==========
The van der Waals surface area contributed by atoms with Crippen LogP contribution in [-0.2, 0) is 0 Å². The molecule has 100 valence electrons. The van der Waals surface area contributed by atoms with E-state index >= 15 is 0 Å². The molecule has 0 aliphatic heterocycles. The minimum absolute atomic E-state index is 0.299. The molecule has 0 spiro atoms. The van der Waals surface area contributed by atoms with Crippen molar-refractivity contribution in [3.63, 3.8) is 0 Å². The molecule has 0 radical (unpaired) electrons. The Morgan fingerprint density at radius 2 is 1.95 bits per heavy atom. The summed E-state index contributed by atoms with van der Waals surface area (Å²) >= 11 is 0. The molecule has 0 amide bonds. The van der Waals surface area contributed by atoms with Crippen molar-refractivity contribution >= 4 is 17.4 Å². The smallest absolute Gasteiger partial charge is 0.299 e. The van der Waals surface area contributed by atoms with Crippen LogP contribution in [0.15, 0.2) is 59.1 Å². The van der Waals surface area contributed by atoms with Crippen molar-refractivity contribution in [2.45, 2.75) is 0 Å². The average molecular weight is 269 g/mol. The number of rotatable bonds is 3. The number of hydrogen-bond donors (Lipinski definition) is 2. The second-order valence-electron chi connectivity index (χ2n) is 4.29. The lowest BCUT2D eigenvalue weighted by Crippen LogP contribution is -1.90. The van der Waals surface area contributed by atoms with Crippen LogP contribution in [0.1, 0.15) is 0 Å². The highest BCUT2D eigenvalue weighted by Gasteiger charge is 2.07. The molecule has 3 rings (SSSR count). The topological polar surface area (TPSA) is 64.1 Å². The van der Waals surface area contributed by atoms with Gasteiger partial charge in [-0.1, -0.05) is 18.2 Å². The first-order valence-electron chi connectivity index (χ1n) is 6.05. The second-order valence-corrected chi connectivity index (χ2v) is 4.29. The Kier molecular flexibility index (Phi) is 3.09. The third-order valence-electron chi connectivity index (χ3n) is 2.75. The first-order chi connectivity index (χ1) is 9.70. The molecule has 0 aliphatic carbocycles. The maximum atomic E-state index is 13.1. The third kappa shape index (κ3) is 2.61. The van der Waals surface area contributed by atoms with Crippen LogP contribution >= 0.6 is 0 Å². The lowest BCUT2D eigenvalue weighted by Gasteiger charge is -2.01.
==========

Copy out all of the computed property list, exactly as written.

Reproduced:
The van der Waals surface area contributed by atoms with Crippen LogP contribution in [-0.2, 0) is 0 Å². The molecule has 100 valence electrons. The van der Waals surface area contributed by atoms with E-state index >= 15 is 0 Å². The molecule has 0 aliphatic heterocycles. The minimum absolute atomic E-state index is 0.299. The molecule has 0 spiro atoms. The van der Waals surface area contributed by atoms with Crippen molar-refractivity contribution in [3.63, 3.8) is 0 Å². The molecule has 0 radical (unpaired) electrons. The Morgan fingerprint density at radius 2 is 1.95 bits per heavy atom. The summed E-state index contributed by atoms with van der Waals surface area (Å²) >= 11 is 0. The molecule has 0 amide bonds. The van der Waals surface area contributed by atoms with Crippen molar-refractivity contribution >= 4 is 17.4 Å². The smallest absolute Gasteiger partial charge is 0.299 e. The van der Waals surface area contributed by atoms with Crippen LogP contribution in [0.15, 0.2) is 59.1 Å². The van der Waals surface area contributed by atoms with Crippen molar-refractivity contribution in [2.45, 2.75) is 0 Å². The average molecular weight is 269 g/mol. The number of rotatable bonds is 3. The number of hydrogen-bond donors (Lipinski definition) is 2. The second-order valence-electron chi connectivity index (χ2n) is 4.29. The lowest BCUT2D eigenvalue weighted by Crippen LogP contribution is -1.90. The van der Waals surface area contributed by atoms with Crippen LogP contribution in [0.1, 0.15) is 0 Å². The highest BCUT2D eigenvalue weighted by Gasteiger charge is 2.07. The molecule has 3 rings (SSSR count). The topological polar surface area (TPSA) is 64.1 Å². The van der Waals surface area contributed by atoms with Gasteiger partial charge in [-0.1, -0.05) is 18.2 Å². The first-order valence-electron chi connectivity index (χ1n) is 6.05. The second-order valence-corrected chi connectivity index (χ2v) is 4.29. The Kier molecular flexibility index (Phi) is 3.09. The third-order valence-electron chi connectivity index (χ3n) is 2.75. The first-order chi connectivity index (χ1) is 9.70. The molecule has 0 aliphatic carbocycles. The maximum atomic E-state index is 13.1. The third kappa shape index (κ3) is 2.61. The van der Waals surface area contributed by atoms with Crippen LogP contribution >= 0.6 is 0 Å². The lowest BCUT2D eigenvalue weighted by Gasteiger charge is -2.01.